The Rocketeer (PG', Warner West End) Edward Scissorhands (PG', selected cinemas)
The holiday season continues with another parent-and-child offering, The Rocketeer. This is set in Hollywood in 1938 in the lead-up to the second world war. Cliff, the hero, is a young racing pilot played by a handsome newcomer to the screen, Bill Campbell. He is as clean-cut a young man as any mother might wish to kiss her daughter and here he kisses Jenny (Jennifer Connelly), an aspiring film actress, dark-haired and fresh-faced with large, lipsticked lips and a cleavage.
Jenny has a bit part in a movie and Cliff is about to enter a competition in a new plane designed on a shoe-string by Peevy (Alan Arkin). When Cliff takes the plane up on a trial run it is shot at by FBI agents pursuing some gangsters who have made off with a prototype rocket that can be strapped on to a man, propelling him like Batman here and there. The rocket is the invention of Howard Hughes, who is por- trayed here as a wonderful, caring human being. The plane, FBI thugs and gangsters collide into a combustible heap on the airstrip and the rocket ends up hidden in the remains of Cliffs plane. In the hope of recouping some of their losses Cliff and Peevy decide to keep the rocket temporari- ly and make money doing stunts with it, but they had not reckoned with the FBI, assort- ed gangsters, a secret Nazi screen superstar played with consummate overdone charm by Timothy Dalton and a giant killer with a grave-digger's face, who all go after them and Cliff's girl Jenny.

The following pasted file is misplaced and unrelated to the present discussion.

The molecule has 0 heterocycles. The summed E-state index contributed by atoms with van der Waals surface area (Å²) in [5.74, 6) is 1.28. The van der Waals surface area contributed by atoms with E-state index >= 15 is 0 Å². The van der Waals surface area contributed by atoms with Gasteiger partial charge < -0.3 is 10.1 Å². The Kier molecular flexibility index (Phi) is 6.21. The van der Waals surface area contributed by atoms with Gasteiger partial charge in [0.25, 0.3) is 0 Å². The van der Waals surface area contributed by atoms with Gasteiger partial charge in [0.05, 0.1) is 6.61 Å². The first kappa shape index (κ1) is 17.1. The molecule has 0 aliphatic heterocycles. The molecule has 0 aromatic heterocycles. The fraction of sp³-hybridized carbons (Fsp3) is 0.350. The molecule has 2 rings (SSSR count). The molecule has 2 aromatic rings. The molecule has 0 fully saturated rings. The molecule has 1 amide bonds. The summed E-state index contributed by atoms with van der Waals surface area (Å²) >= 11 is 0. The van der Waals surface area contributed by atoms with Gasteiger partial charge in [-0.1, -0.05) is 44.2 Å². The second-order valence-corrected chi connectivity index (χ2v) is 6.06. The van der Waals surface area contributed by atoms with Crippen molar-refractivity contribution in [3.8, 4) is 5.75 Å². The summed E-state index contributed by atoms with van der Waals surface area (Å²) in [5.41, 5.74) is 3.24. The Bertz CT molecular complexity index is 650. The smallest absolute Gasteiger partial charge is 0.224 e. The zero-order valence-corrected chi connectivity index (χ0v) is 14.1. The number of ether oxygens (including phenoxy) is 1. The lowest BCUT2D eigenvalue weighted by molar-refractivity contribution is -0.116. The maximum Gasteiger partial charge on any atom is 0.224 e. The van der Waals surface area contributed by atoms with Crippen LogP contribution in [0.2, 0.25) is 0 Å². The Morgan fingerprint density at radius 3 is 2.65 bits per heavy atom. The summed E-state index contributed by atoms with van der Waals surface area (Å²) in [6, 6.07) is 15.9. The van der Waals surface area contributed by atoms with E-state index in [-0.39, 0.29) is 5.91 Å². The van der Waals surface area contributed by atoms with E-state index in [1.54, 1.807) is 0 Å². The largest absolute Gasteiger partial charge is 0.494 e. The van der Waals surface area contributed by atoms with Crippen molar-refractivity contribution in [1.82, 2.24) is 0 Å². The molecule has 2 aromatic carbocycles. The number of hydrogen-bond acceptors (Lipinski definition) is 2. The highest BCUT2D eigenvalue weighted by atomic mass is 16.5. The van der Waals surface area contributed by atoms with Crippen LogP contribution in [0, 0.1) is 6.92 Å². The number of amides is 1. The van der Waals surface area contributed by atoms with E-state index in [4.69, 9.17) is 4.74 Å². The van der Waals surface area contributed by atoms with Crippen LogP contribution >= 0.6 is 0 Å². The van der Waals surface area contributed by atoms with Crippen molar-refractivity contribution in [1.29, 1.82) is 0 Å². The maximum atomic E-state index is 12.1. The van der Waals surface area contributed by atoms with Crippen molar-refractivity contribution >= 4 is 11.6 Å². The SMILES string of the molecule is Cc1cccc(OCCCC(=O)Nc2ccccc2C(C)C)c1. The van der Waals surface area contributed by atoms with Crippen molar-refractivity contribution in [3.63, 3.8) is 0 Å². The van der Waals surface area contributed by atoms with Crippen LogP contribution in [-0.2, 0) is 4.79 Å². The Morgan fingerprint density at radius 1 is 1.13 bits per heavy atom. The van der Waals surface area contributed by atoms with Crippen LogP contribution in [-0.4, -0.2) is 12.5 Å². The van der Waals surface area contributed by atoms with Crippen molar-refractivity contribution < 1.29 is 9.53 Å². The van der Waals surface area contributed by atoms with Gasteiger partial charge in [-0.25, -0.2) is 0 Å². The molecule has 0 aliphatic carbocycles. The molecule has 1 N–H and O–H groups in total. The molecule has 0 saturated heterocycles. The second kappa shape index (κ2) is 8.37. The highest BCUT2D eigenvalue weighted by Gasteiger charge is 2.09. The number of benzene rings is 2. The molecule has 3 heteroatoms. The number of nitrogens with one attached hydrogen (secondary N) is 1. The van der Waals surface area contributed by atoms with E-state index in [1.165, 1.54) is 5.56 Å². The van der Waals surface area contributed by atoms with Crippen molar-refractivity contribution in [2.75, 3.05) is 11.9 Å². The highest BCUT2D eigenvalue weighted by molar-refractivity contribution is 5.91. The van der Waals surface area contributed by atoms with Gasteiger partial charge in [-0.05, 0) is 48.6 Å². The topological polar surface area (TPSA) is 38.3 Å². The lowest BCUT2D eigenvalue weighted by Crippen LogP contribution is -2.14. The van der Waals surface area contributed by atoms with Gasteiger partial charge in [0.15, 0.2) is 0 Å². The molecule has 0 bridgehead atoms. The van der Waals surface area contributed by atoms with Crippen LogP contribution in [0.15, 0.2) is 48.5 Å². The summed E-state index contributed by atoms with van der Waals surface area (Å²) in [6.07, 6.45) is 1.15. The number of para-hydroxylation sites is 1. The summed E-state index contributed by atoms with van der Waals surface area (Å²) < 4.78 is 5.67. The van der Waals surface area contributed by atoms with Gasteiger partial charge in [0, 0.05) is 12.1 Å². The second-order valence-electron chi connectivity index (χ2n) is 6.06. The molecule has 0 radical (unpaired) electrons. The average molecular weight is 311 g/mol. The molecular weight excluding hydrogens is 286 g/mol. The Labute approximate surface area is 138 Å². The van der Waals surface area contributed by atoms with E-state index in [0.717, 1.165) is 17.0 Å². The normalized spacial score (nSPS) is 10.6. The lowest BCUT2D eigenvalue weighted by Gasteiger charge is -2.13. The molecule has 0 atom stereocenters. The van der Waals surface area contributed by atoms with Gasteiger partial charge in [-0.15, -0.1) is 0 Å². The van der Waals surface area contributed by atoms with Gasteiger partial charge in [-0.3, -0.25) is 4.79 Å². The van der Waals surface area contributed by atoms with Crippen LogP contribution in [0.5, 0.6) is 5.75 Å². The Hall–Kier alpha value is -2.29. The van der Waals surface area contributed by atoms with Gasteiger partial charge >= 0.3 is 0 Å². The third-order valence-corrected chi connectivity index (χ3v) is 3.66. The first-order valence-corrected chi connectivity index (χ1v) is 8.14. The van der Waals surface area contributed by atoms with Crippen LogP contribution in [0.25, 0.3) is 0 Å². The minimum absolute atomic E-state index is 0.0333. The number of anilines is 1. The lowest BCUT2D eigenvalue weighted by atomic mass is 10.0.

As can be seen from the plot this is a fantasy adventure in the manner of Raiders of the Lost Ark, and for the most part it works well, although towards the end it tips over from unsophisticated fun into unre- strained silliness.
Just look at him! there he stands, With his nasty hair and hands. See his nails are never cut; They are grimed as black as soot; And the sloven, I declare Never once has combed his hair; Anything to me is sweeter Than to see Shock-headed Peter.
Visually Tim Burton, the director of Edward Scissorhands, recreates the figure of Strilwwelpeter in the person of the hap- less Edward with his long, sticking-out hair and uncontrolled scissor fingers who is res- cued from a Disney castle by the kindly Avon lady from the town down the hill. The story is told by an old lady to her small grandson and is invoked in a child's terms. The town is a toy town with the cars and houses in ice-cream colours. Its citizens are delineated in crude, comic-book style, and Edward's story is told with great simplicity. A freak (or in current jargon, differently abled), Edward is first viewed by the neigh- bourhood with rough curiosity, then embraced as a wonderful and useful toy/accessory when it turns out that he can cut their hedges in the chape of dancing teddy bears, trim their chihuahuas and poodles into goodness knows what and their own hair into instant coiffures, only to he violently rejected by them when his unexpressed emotions and love for the Avon lady's teenage daughter spill out into destructive snipping.
Edward hardly utters a word. Emotion is shown through his white, made-up face the kindly Avon lady who takes him into her home is constantly experimenting on him with her make-up, trying to cover up his self-inflicted cuts — by a tentative smile or pain-filled eyes. Watching the film is like turning the pages of a small child's book which has very pretty pictures and two lines of large print spelling out the story. This, although visually beautiful and leading, unlike The Rocketeer, to memorable images, does have its drawbacks. The satire is on too primitive a level to engage one wholly during the first episodic half when all is fun, games and jokes as Edward goes through his tricks and learns to socialise with the small-town cast of emotional van- dals, and again as in children's books the story is also milked for sentiment. On the other hand, the film is a less frenzied and mechanical fantasy than is usual nowadays, and it lingers in the mind.